Reported by: Bob O'Donnell

Today in Great Lakes History - August 23

The GEMINI sailed on her maiden voyage August 23, 1978 from the shipyard to load fuel oil at Baytown, TX, for delivery at Detroit, MI.

The wooden-hulled steamer AURORA was launched on August 23, 1887.

On August 23, 1979, KINSMAN ENTERPRISE (1) was towed out of the Frog Pond, having escaped the scrapper's torch, and sold to the Port Huron Seaway Terminal to be used as a storage barge.

On 23 AUG 1887, CLARA (2-mast, wooden scow-schooner) was carrying a load of hardwood lumber bound from Manistee for Chicago when she was caught in a storm and capsized. Her hull later washed ashore upside-down near Miller's Station, IN.

August 23, 1901 - The PERE MARQUETTE 17 arrived Ludington on her maiden voyage with Captain Peter Kilty in command.

On 23 August 1875, PERSIAN (wooden propeller freighter, 1630 t, built in 1874 at Cleveland) caught fire off Long Point on Lake Erie. The Propeller EMPIRE STATE came alongside and tried to put out the fire with streams of water from her hose, but when this failed, she took PERSIAN in tow in an attempt to get her to shore. This too failed when the tow line burned through. PERSIAN burned to the waterline and sank 10 miles from land in about 30 fathoms of water. No lives were lost.

On 23 August 1900, one hundred years ago, ARGONAUT (wooden propeller freighter, 213', 1119 gt, built in 1873 at Detroit, MI) was raised by an expensive salvage operation at the Escanaba ore dock where she had previously sunk. She lasted another six years.

Data from: Joe Barr, David Swayze,Father Dowling Collection, Max Hanley, Ahoy & Farewell II and the Great Lakes Ships We Remember series

This is a small sample, the books include many other vessels with a much more detailed history




Haida Schedule to Arrive August 30

08/22
The museum ship HMCS Haida will be moved to her permanent home in Hamilton Harbor at noon on August 30. The vessel will be towed from Port Weller Dry Docks arriving on August 29. She will tie up at the Burlington Pier 10 until 11:00 a.m. on the 30th and then go through the Burlington Ship Canal in parade at noon.

The HMCS Haida will have an escort of the Canadian naval vessels HMCS Glace Bay and the HMCS Shawinigan along with the fire tug Judge McCombs and two police boats. She will be moved along the north shore of Hamilton Harbor to Bayfront Park.

Spectator vessels should anchor along the north shore of the harbor to keep the course of the HMCS Haida clear.

Ceremonies are to start at Bayfornt Park at 1 p.m. and last about two hours. The tugs will then take the HMCS Haida to her new home at the HMCS Star.

For more information visit www.hamiltonport.ca

Reported by: Ian Noble


Twin Ports Report

08/22
Several major Twin Ports docks were busy Thursday and will be again today. Birchglen was loading wheat at the Peavey elevator, a terminal that has seen few vessels this season. The saltie Kent was completing its load at Cenex Harvest States, which has been the busiest elevator in port this season.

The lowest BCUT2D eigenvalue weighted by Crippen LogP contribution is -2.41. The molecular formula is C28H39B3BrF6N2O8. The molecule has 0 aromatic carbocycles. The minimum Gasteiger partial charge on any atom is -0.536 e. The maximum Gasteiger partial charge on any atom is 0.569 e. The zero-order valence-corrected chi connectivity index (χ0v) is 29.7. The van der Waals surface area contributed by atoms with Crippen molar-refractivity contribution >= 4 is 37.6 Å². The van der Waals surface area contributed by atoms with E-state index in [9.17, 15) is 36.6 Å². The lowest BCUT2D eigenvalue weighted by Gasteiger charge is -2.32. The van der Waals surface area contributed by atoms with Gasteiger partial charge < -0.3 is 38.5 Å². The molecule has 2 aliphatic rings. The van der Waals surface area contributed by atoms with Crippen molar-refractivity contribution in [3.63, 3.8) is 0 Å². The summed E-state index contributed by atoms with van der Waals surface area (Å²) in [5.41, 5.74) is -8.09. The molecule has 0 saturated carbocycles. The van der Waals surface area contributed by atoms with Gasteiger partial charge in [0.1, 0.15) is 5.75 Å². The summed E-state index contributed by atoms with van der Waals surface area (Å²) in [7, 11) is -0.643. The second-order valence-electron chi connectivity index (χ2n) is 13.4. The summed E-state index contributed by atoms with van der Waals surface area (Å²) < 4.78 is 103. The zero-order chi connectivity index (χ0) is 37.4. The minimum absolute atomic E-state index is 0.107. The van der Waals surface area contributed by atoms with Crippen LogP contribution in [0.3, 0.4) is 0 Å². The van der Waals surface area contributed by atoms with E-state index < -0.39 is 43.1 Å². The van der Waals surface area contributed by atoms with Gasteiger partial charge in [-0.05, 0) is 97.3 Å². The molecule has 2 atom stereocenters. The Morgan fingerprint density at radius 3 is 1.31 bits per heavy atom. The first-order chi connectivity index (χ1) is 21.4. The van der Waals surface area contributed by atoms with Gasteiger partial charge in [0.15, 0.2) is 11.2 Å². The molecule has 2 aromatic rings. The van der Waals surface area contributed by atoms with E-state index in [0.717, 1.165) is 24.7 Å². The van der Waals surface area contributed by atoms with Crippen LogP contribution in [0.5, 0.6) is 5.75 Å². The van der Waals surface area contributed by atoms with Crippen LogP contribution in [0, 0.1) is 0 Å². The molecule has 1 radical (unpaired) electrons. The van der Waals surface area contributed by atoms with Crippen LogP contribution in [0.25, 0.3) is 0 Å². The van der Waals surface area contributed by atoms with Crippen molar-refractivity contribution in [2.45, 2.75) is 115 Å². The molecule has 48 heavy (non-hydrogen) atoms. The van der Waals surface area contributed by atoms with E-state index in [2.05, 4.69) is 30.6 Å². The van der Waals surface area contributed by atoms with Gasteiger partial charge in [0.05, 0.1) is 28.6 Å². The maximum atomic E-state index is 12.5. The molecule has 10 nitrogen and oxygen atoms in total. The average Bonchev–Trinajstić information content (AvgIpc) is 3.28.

Elsewhere the Algowood was due at Midwest Energy Terminal, to be followed late by James R. Barker. Mesabi Miner was due to load the DMIR ore dock. Cason J. Callaway was due late in the day to unload at the Reiss dock, then shift to DMIR to load early Friday. Stewart J. Cort was loading at BNSF ore dock. Joe Block unloaded stone overnight at DMIR, then proceeded up the shore to DMIR in Two Harbors to load.

Midwest Energy Terminal expects to be busy today, with Columbia Star, Algosoo and Canadian Olympic all scheduled to load. The most interesting aspect of this is that the Canadian Olympic is scheduled to carry coal to Thunder Bay, Ontario.

DMIR in Duluth will be handling several vessels over the next few days that are boatwatcher favorites. Presque Isle, Cason J. Callaway and Frontenac are all due today, with Philip R. Clarke scheduled for Saturday and John G. Munson due Sunday.

Reported by: Al Miller


Milwaukee Update

08/22
Noon time visitors on downtown Milwaukee's river walk have something new to look at. The 'Maid of Honour' was purchased by Milwaukee photographer Mark Gubin this spring from Palmer Johnson Shipyard in Sturgeon Bay, WI.

The 50-foot long diesel powered vessel was built in the 1920's and served as the "admiral's barge" with the H.M.S. Rodney, Nelson and Hood. The King of England demanded that the brass funnel be retained, even though it only purpose is to give the boat a distinctive appearance.

The 'Maid of Honour' survived W.W. II because it was stored in a cave in Malta. It was used as the site for the surrender of Italy's surrender to the Allies.

The boat came to America 1958 and was used as an escort for the America Cup races. Pierre Dupont owned it at one time. He used it to reach his summer home off Connecticut. In 1981 the then owner of Palmer Johnson purchased the boat for his personal use. The British government would like to purchase it for a museum in England but for now Mark Gubin is content to let it share dock space with his other floating toy, the 1903 tug 'Solomon Juneau.'

Iroquois returns from a morning tour.
Maid of Honour.
another view .
another view.
Milwaukee skyline in the background.
The Recovery, a converted fish tug now used for diving and vessel recovery.
The dinner boat Edleweiss approach's the Michigan St. bridge on a lunch cruise Thursday.
Someone has a sense of humor.

Reported by: Andy LaBorde


Saginaw River News

08/22
The Buffalo arrived in the Saginaw River late Wednesday evening and unloaded during the night at the Bay Aggregates dock. The vessel departed about 4 a.m. Thursday.